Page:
Doctors cannot restrict the treatments they mention to only those that they themselves offer. And yet this is what often happens with emergency contraception. Women are not told about the most effective option.
The use of a government issued ID to suppress the rights of “undesirable” communities is not just limited to voting rights, but is also a barrier for access to over-the-counter emergency contraception.
Last week, the American College of Obstetricians and Gynecologists called for access to emergency contraception over-the-counter. We need to send a clear signal to Secretary Sebelius that women’s reproductive health and medical science should be the driving force behind public policy. Sign the petition being launched by a broad coalition of medical professionals and advocates today urging Secretary Sebelius to revisit the evidence and remove the restrictions.
The GOP platform committee did not amend language from the 2004 and 2008 GOP platforms, which “assert the sanctity of human life,” and provide no exceptions to abortion in any case whatsoever. The committee add language opposing drugs such as mifepristone, but members agreed that this platform amendment did not apply to EC.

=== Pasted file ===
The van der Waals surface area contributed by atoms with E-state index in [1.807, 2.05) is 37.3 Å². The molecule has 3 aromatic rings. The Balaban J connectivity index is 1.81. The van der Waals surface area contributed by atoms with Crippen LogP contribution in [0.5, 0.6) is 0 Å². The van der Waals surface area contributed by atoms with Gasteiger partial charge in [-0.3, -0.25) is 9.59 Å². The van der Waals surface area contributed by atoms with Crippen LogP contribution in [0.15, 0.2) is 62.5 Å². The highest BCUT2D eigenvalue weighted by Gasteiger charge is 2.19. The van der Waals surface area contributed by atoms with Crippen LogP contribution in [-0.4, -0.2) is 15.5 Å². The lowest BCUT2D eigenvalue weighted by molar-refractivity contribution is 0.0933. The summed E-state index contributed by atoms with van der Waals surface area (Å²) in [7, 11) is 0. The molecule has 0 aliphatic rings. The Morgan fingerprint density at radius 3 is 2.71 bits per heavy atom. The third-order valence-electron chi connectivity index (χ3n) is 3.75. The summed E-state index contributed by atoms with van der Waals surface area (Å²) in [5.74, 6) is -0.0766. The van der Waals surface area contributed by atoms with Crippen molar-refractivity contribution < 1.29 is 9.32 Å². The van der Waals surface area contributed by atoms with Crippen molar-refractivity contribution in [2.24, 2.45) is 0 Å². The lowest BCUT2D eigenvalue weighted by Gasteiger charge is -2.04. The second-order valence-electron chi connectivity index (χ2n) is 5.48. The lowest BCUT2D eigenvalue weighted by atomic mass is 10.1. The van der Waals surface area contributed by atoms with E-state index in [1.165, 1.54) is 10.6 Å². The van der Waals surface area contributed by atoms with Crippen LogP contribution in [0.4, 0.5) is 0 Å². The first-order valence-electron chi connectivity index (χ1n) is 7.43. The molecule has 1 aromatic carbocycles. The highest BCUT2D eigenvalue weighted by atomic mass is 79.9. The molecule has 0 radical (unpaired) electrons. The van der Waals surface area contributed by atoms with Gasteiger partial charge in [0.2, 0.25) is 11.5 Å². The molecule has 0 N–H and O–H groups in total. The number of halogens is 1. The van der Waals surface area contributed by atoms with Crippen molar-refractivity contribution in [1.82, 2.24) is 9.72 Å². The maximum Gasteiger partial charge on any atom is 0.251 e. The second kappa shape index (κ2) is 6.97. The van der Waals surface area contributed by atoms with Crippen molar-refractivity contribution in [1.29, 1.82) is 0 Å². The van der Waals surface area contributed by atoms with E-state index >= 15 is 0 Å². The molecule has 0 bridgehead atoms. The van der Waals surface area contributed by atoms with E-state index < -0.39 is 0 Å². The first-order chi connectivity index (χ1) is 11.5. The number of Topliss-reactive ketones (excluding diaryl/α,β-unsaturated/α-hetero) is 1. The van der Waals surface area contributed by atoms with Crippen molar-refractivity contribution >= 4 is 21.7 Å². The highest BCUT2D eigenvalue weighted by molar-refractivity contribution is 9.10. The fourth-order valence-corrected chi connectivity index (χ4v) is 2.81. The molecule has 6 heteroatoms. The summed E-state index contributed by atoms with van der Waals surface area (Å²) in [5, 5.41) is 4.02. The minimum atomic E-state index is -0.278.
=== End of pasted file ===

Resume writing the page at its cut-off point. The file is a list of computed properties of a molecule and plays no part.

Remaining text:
To realize the full potential of emergency contraception to back up their birth control, women must be aware of EC, providers must be well trained on EC and it must be readily accessible. Pharmacists can be critical partners in reaching these goals.
While Secretary Sebelius’ decision to intervene and block Plan B One-Step’s OTC status was shocking on several fronts, those of us at the Center for Reproductive Rights saw it as “déjà vu all over again.”
This year, the Back Up Your Birth Control campaign is addressing the lies head-on. Our theme is as simple as it is scientifically accurate: EC=BC. EC is a form of birth control. There is no controversy here, and the scientific and medical communities are unanimous. EC=BC.
One of the most difficult things to do is tell a friend that we are disappointed or upset with them, but that is what we are doing here today.
Sadly, only about a quarter of the relevant agencies have developed scientific integrity policies as required under White House guidelines and publicly released them.
To the FDA, the evidence is clear: Plan B is safe for women of all ages. Yet in a dangerous precedent, the Secretary overturned the decision based on pseudo-scientific concerns about misuse among younger adolescents.